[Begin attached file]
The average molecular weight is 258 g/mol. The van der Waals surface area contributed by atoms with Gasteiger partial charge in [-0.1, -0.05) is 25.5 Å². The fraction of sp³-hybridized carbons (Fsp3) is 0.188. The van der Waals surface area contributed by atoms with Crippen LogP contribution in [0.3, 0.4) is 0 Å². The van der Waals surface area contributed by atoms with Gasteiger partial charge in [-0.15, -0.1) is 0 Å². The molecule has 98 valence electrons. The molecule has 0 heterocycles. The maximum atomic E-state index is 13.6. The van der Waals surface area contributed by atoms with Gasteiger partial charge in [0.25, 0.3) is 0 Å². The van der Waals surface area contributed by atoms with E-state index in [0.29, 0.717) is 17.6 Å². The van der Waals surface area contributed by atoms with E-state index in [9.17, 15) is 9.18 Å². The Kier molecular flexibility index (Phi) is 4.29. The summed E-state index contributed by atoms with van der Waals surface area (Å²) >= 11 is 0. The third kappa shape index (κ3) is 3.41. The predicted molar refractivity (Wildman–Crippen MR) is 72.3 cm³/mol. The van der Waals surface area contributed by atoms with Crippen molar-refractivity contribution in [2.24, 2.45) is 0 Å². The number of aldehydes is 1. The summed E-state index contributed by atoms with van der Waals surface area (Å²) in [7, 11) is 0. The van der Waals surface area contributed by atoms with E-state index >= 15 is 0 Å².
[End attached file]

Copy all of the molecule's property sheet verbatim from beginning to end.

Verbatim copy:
The average molecular weight is 258 g/mol. The van der Waals surface area contributed by atoms with Gasteiger partial charge in [-0.1, -0.05) is 25.5 Å². The fraction of sp³-hybridized carbons (Fsp3) is 0.188. The van der Waals surface area contributed by atoms with Crippen LogP contribution in [0.3, 0.4) is 0 Å². The van der Waals surface area contributed by atoms with Gasteiger partial charge in [-0.15, -0.1) is 0 Å². The molecule has 98 valence electrons. The molecule has 0 heterocycles. The maximum atomic E-state index is 13.6. The van der Waals surface area contributed by atoms with Gasteiger partial charge in [0.25, 0.3) is 0 Å². The van der Waals surface area contributed by atoms with E-state index in [0.29, 0.717) is 17.6 Å². The van der Waals surface area contributed by atoms with E-state index in [9.17, 15) is 9.18 Å². The Kier molecular flexibility index (Phi) is 4.29. The summed E-state index contributed by atoms with van der Waals surface area (Å²) >= 11 is 0. The third kappa shape index (κ3) is 3.41. The predicted molar refractivity (Wildman–Crippen MR) is 72.3 cm³/mol. The van der Waals surface area contributed by atoms with Crippen molar-refractivity contribution in [2.24, 2.45) is 0 Å². The number of aldehydes is 1. The summed E-state index contributed by atoms with van der Waals surface area (Å²) in [7, 11) is 0. The van der Waals surface area contributed by atoms with E-state index >= 15 is 0 Å².